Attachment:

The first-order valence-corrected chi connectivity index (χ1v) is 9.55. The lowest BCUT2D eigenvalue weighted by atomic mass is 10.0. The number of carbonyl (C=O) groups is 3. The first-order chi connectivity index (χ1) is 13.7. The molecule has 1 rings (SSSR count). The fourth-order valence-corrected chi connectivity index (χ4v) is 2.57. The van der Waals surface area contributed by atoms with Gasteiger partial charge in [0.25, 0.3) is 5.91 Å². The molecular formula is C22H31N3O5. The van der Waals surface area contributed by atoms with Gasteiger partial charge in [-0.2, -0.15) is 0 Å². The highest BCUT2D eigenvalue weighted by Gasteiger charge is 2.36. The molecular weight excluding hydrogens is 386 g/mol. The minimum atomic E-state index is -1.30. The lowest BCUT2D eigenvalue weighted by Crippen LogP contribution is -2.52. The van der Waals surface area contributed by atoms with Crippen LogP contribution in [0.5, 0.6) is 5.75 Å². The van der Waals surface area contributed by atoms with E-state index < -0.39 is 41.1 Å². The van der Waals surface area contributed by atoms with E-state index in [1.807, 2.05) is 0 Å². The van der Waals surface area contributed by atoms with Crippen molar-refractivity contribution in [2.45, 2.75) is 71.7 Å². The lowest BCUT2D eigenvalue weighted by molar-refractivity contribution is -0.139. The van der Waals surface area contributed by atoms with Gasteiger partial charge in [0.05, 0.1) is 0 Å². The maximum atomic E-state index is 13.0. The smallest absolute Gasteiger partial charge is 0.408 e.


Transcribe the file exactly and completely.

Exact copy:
The first-order valence-corrected chi connectivity index (χ1v) is 9.55. The lowest BCUT2D eigenvalue weighted by atomic mass is 10.0. The number of carbonyl (C=O) groups is 3. The first-order chi connectivity index (χ1) is 13.7. The molecule has 1 rings (SSSR count). The fourth-order valence-corrected chi connectivity index (χ4v) is 2.57. The van der Waals surface area contributed by atoms with Gasteiger partial charge in [0.25, 0.3) is 5.91 Å². The molecular formula is C22H31N3O5. The van der Waals surface area contributed by atoms with Gasteiger partial charge in [-0.2, -0.15) is 0 Å². The highest BCUT2D eigenvalue weighted by Gasteiger charge is 2.36. The molecular weight excluding hydrogens is 386 g/mol. The minimum atomic E-state index is -1.30. The lowest BCUT2D eigenvalue weighted by Crippen LogP contribution is -2.52. The van der Waals surface area contributed by atoms with Crippen LogP contribution in [0.5, 0.6) is 5.75 Å². The van der Waals surface area contributed by atoms with E-state index < -0.39 is 41.1 Å². The van der Waals surface area contributed by atoms with E-state index in [1.807, 2.05) is 0 Å². The van der Waals surface area contributed by atoms with Crippen molar-refractivity contribution in [2.45, 2.75) is 71.7 Å². The lowest BCUT2D eigenvalue weighted by molar-refractivity contribution is -0.139. The van der Waals surface area contributed by atoms with Gasteiger partial charge in [0.05, 0.1) is 0 Å². The maximum atomic E-state index is 13.0. The smallest absolute Gasteiger partial charge is 0.408 e.